The current demands of certain of the electrical loads 18 may depend on whether the engine 12 is on or off. For example, the current demands of an engine cooling fan or fuel pump may decrease to 0 while the engine 12 is off during an engine stop/start event. Likewise, the current demands of pumps associated with a climate control system may decrease while the engine 12 is off during an engine stop/start event. Current demands of other subsystems, however, may increase while the engine 12 is off during an engine stop/start event. Hence, the net value of the current demands of the electrical loads 18 may either decrease or increase once the engine 12 has been auto stopped.

Inhibiting engine auto stops based on actual values of current provided by the alternator or integrated starter generator 14 and battery 16 prior to an engine stop/start event may result in fewer engine auto stops and less than optimal fuel economy because current demands of the electrical loads 18 may decrease once the engine 12 has been auto stopped. Hence, estimates of change in current usage of the electrical loads 18 during an engine stop/start event may be used in making the decision as to whether to inhibit an engine auto stop. That is, change in current demands of the electrical loads 18 that result from stopping the engine 12 may be quantified by testing, simulation, etc. and made available to the controllers 20 so that the decision as to whether to inhibit an auto stop of the engine 12 may be based on an estimate of the current demands of the electrical loads 18 while the engine 12 is off.

Referring to FIG. 3, the actual system current and estimated system current may be determined continually/periodically prior to an engine auto stop. For example, the actual or net system current (as indicated by thick line) may be determined by summing values of current provided by the alternator or integrated starter generator 14 and battery 16. The estimated system current (as indicated by thin line) may be calculated by subtracting (or adding) the expected reduction (or increase) in current demands that accompany an engine auto stop from the actual system current. The expected reduction (or increase) in current demands that accompany an engine auto stop information may be stored in memory and accessed as needed, or detected by current sensors for example. The estimated system current may then be compared with a threshold current (as indicated by dashed line). If the estimated system current is greater than the threshold current, any attempt to initiate an engine auto stop may be inhibited (the engine will be prevented from auto stopping). If the estimated system current is less than the threshold current, any attempt to initiate an engine auto stop may not be inhibited (the engine may be allowed to auto stop). For example, an inhibit engine auto stop flag may be set according to the aforementioned comparison. Such a flag may be set to zero when the estimated system current is less than the current threshold, and may be set to one when the estimated system current is greater than the current threshold. This flag may then be checked as part of the standard routine for determining whether to initiate an engine auto stop.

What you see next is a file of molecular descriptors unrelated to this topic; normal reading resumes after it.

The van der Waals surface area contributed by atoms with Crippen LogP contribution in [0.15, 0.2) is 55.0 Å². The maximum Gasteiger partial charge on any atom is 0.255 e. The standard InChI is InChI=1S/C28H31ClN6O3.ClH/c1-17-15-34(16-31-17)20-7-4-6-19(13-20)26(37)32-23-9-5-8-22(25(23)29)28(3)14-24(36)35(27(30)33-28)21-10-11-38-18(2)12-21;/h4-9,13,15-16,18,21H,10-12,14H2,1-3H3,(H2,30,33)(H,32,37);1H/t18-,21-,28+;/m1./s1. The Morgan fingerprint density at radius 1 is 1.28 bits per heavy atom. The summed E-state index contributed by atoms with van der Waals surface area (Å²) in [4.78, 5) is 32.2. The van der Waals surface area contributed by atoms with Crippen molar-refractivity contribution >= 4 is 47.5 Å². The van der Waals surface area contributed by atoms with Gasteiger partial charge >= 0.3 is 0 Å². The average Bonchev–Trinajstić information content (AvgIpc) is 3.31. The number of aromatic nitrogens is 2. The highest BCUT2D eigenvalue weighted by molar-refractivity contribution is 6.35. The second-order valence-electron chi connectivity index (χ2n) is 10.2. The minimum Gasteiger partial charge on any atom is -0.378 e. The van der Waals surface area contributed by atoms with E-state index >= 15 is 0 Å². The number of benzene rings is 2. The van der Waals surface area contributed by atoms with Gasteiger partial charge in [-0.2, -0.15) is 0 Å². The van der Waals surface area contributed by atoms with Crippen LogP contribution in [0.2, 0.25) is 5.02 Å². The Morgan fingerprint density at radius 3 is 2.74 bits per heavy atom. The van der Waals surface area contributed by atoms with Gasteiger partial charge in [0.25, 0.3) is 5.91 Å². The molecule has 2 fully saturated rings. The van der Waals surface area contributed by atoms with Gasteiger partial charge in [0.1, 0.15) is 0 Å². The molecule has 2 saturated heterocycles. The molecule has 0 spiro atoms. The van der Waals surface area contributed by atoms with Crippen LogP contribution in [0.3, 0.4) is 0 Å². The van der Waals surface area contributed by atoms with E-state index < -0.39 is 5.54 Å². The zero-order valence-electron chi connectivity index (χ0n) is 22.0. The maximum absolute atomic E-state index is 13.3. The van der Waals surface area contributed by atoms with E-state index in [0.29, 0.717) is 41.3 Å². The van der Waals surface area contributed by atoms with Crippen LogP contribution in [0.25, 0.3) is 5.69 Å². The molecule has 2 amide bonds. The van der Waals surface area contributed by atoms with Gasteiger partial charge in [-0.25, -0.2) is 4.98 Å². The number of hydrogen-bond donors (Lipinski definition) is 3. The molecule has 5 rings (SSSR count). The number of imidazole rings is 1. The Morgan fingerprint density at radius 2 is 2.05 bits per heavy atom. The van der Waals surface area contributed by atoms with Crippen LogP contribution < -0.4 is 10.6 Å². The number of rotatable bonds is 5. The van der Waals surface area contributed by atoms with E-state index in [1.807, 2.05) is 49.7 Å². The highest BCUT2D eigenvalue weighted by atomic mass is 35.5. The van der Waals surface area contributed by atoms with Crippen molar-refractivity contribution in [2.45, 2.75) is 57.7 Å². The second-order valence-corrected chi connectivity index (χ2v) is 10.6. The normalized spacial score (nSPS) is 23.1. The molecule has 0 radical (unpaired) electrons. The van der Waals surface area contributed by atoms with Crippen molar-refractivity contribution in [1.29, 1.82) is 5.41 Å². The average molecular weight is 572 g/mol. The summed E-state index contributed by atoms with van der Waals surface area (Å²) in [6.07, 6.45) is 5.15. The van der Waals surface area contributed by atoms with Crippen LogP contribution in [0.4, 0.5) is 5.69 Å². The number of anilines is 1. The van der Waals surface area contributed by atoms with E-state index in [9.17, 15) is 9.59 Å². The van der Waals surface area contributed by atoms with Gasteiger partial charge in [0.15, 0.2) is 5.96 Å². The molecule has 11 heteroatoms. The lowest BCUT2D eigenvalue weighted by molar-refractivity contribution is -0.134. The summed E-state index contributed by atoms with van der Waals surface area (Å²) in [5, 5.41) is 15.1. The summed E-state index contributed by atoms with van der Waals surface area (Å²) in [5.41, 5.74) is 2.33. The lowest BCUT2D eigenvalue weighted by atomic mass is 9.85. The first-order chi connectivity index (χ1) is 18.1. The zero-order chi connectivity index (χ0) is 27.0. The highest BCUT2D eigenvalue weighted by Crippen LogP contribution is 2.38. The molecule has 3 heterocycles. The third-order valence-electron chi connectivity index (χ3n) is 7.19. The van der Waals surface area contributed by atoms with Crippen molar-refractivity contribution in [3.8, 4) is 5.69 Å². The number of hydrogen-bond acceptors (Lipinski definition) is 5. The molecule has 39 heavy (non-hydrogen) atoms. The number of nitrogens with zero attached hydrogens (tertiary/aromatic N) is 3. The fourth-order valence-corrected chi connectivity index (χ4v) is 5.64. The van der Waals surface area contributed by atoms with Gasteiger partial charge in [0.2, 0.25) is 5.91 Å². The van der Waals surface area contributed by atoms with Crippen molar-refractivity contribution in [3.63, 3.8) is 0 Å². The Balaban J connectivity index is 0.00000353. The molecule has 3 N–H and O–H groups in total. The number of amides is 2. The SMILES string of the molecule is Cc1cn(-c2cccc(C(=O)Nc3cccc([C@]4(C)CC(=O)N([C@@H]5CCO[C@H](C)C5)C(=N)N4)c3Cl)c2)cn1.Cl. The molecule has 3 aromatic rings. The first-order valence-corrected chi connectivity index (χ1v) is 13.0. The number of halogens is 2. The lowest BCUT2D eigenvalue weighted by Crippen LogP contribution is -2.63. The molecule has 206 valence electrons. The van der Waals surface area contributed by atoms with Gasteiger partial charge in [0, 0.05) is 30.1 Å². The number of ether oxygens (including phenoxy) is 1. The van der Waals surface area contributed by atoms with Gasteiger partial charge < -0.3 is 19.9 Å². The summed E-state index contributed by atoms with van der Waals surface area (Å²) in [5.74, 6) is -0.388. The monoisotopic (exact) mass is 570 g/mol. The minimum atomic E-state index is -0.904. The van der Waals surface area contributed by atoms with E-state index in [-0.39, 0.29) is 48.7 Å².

In other examples, the estimated system current may need to be less than the threshold current for some predetermined time period (e.g., 3 seconds) before any attempt to initiate an engine auto stop is allowed. Likewise, the estimated system current may need to be greater than the threshold current for some predetermined time period before any attempt to initiate an engine auto stop is inhibited. Such strategies may be used to minimize the impact transient changes in current have on the decision as to whether to inhibit engine auto stops. Other scenarios are also contemplated.

Assuming the estimated system current is less than the threshold current, determination of the estimated system current may be suspended once an engine auto stop has been initiated. The system current may experience transient events as various vehicle subsystems prepare for engine shutdown. These transient events may interfere with the accuracy of any estimated system current determination. The value of the estimated system current determined just prior to the initiation of an engine shut down may thus be held until engine speed equals zero.

Once engine speed equals zero, the actual system current may be again continually/periodically determined. Electrical loads operative during the engine auto stop, in the example of FIG. 3, are controlled such that their current demands match those estimated prior to the initiation of the engine auto stop. That is, an engine cooling fan estimated to experience a 0.3 A reduction in operating current during an engine auto stop will be controlled so that it does experience a 0.3 A reduction in operating current during the engine auto stop, etc. This control scheme may continue until an engine auto start condition is detected (e.g., a driver steps on an accelerator pedal, the actual system current increases above the threshold current for some predetermined period of time, etc.) Actual system current may then increase as a starter is used to crank the engine. In certain examples such as the example of FIG. 3, determination of the actual system current is suspended while the starter is cranking the engine because of the amount of current required by the starter. Once the engine is operating under its own power, determinations of the actual and estimated currents may resume as described above.